When I come to, girls are jumping over me to alight from the truck; my head is pounding, and my eyes are sore. It is night, and I can see the stars twinkling brightly in the sky. I see Sumeiya, our local chief’s daughter in her expensive attire and tear-streaked face. She whimpers as she passes by me. Sumeiya always used to seem so certain of herself, but right now, I don’t think she could look more unsure. Soon, somebody is grabbing me from the truck by the collar of my blouse, like a sack of onions my Baba made us drag to the market on market days. I start to cry as I remember my Baba. He became bad-tempered after Sanni’s death, but I would give my last kobo to be with him right now. When my body hits the ground, I feel the pain in every part of me. Even in my mind. I pray Allah saves me from this. I hear uncontrollable crying somewhere, but other than that, the night is silent. My assaulter drags me behind the other girls all the way to the camp. I don’t know for how long or how far, but when we get there, my blouse and wrapper are ripped in different places and stained with mud; my head scarf and sandals have long fallen off somewhere, and I like grasses a little less.

They put us together in a raffia shed and immediately they lock the door, the other girls start crying again. I push myself up onto my elbow and peer into the darkness.

‘Aisha,’ I call loud enough for everyone in the shed but low enough for anyone outside. She rushes over to me in response and places my head gently on her laps. For the first time, tears rush from my eyes, falling down into my ears and her laps.

She croons softly to me for reasons best known to her because it doesn’t console me.

‘Mariam and Zainab?’ I ask feebly.

‘Mariam is at the back,’ she says as she avoids my gaze.

‘Zainab?’ I prompt her, fearing the worst.

Her tears answer my question before she does. ‘Mariam says she is no more,’ she states simply as she swallows down a sob.

My tears dry up as my heart breaks. I remember Zainab’s smile and know that I will mourn for a long time though Aisha would mourn more. She was her mother’s child, and they were very close. I can’t believe this is actually happening to me. I wish Aisha would pinch me, and I would wake up from this nightmare. I long for the days Mama would drag the wrapper off my body on a chilly morning so I wake up for school, snatching me from my American dream. I try to sit up regardless of the pain shooting through my arm and head and succeed. I look around properly at everyone. I recognize most of them. Sumeiya is still crying. There is another girl named Aisha who was my academic rival. She is seated in a corner and eating a corner of her scarf which she has pulled down from her head. I can see fear written on everyone’s face. No one slept through the night. I think about what my parents would be going through right now and feel guilt wash over me. Maybe Baba was right after all. Maybe school is not meant for females because I don’t see any boy here. I imagine the boys being distributed back to their homes and feel shame wash me. I caused this. I’m the reason my sisters and I were kidnapped. I’m the reason one of us is dead. The next morning, they come for a few of us and take them away in a truck. We hear their wails as the truck roars to life. Sumeiya was one of them.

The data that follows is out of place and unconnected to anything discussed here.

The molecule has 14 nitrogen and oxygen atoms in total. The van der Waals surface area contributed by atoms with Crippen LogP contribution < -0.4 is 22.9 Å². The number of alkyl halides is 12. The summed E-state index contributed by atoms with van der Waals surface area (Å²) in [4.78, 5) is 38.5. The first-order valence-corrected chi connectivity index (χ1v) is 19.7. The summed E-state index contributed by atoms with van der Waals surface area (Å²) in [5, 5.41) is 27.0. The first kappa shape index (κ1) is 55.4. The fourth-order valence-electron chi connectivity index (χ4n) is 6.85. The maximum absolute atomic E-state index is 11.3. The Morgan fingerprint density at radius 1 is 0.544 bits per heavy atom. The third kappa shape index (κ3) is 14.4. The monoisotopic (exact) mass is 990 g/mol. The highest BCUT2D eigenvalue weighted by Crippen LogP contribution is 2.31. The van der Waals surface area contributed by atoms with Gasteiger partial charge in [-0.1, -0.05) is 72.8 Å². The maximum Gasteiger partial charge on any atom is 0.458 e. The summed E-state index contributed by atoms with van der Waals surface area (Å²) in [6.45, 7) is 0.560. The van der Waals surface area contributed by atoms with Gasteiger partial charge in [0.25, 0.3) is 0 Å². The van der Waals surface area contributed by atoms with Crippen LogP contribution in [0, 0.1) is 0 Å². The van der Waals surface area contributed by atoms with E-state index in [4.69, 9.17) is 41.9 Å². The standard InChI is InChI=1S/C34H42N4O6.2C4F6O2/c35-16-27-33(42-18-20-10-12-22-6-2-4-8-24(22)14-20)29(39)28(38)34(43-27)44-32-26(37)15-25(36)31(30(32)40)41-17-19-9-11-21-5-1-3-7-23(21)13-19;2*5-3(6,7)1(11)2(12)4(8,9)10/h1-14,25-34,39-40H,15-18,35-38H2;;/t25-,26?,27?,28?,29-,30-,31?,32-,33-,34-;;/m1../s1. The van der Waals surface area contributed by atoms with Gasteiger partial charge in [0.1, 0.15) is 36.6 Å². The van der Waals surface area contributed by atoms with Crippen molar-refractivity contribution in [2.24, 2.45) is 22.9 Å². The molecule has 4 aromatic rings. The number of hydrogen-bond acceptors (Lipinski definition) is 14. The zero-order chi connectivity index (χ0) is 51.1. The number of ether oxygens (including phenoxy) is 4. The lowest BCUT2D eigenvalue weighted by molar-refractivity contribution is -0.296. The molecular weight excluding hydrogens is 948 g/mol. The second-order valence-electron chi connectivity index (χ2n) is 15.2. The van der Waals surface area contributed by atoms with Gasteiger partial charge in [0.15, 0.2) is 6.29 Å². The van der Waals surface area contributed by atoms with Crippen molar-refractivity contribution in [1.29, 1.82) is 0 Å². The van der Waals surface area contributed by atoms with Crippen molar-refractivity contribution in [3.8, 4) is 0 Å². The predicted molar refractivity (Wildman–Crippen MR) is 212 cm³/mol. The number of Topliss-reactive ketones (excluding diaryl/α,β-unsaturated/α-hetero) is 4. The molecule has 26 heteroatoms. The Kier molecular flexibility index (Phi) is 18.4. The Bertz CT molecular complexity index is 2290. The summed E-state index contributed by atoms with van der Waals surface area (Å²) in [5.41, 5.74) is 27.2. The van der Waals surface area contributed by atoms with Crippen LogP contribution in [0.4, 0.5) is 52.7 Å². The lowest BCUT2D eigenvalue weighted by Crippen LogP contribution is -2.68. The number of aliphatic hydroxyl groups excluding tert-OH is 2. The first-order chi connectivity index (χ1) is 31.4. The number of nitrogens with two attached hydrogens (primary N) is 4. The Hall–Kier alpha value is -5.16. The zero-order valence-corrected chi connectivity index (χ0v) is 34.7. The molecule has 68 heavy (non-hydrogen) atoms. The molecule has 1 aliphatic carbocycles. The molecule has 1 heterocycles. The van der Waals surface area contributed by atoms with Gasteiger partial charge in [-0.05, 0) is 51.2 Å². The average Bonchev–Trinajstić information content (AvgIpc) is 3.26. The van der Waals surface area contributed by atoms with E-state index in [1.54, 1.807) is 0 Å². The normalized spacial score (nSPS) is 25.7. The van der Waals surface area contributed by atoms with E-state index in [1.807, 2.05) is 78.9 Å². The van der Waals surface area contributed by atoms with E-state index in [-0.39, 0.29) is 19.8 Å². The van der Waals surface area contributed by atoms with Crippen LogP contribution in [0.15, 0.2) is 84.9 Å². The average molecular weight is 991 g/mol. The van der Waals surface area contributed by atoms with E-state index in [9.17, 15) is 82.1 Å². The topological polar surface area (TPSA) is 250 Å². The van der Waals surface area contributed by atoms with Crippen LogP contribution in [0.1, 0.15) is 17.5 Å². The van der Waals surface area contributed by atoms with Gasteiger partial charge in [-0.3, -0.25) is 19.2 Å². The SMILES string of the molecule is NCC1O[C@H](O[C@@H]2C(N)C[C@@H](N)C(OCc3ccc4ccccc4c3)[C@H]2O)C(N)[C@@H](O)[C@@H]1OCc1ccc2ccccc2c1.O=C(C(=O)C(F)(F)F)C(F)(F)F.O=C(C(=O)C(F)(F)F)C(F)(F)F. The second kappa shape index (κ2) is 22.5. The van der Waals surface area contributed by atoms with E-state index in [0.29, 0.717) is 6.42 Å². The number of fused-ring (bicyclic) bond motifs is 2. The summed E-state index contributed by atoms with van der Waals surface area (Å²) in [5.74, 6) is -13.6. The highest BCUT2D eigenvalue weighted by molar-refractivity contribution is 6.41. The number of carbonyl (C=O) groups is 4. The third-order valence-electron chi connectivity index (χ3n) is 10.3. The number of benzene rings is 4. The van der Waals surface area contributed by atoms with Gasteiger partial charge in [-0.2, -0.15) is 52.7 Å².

Several mornings pass and they come for more girls. I stop feeling when they come for Aisha too. Even Mariam stops talking altogether. They don’t allow me pray my solat, yet they tell me they want me to enter Al jannah. One day, they come for the rest of us, but they don’t bundle us into trucks. No. Instead, they assign us to different tasks. I get assigned to the kitchen. I don’t know where they assigned Mariam to. I gradually become emotionally detached from her because I know that I don’t want to go through the pain I went through when they came for Aisha. She still often nods at me through the throngs of people, for we met several other people that had been kidnapped before us and after. I nod back and occasionally smile back. I give her my food or share with her when the food is not enough to feed five people instead of the hundreds of people in the camp. But that’s where it ends. Nothing more, especially since we are both powerless. Sisters became strangers. We go about our daily routine with fear and hopelessness.

One day, I am sent to take food to the leader of the sect. It is an honour in the camp to be anywhere near the leader, but I’m still terrified. I’m shaking as I enter his makeshift hut.

‘Put it there,’ he commands roughly while listening to the radio.

I know it’s my father’s voice that is coming through the radio’s speakers. ‘It has been several months. Please, bring back my girls,’ he pleads in Hausa.

The leader laughs as he drops the radio. I drop the plate quickly and run out of the room.

I’m just glad I can remember his voice. That’s all that really settles on my consciousness. I’m walking down the path to the kitchen uncaringly and unusually uplifted because of this when a strong arm seizes me from behind. He drags me into the bush, shoves me roughly to the ground, and takes away my innocence as I watch his brown, rotten teeth. 

The grass is bleeding, and I hate it.

I hate the grass.



Routine love is still on…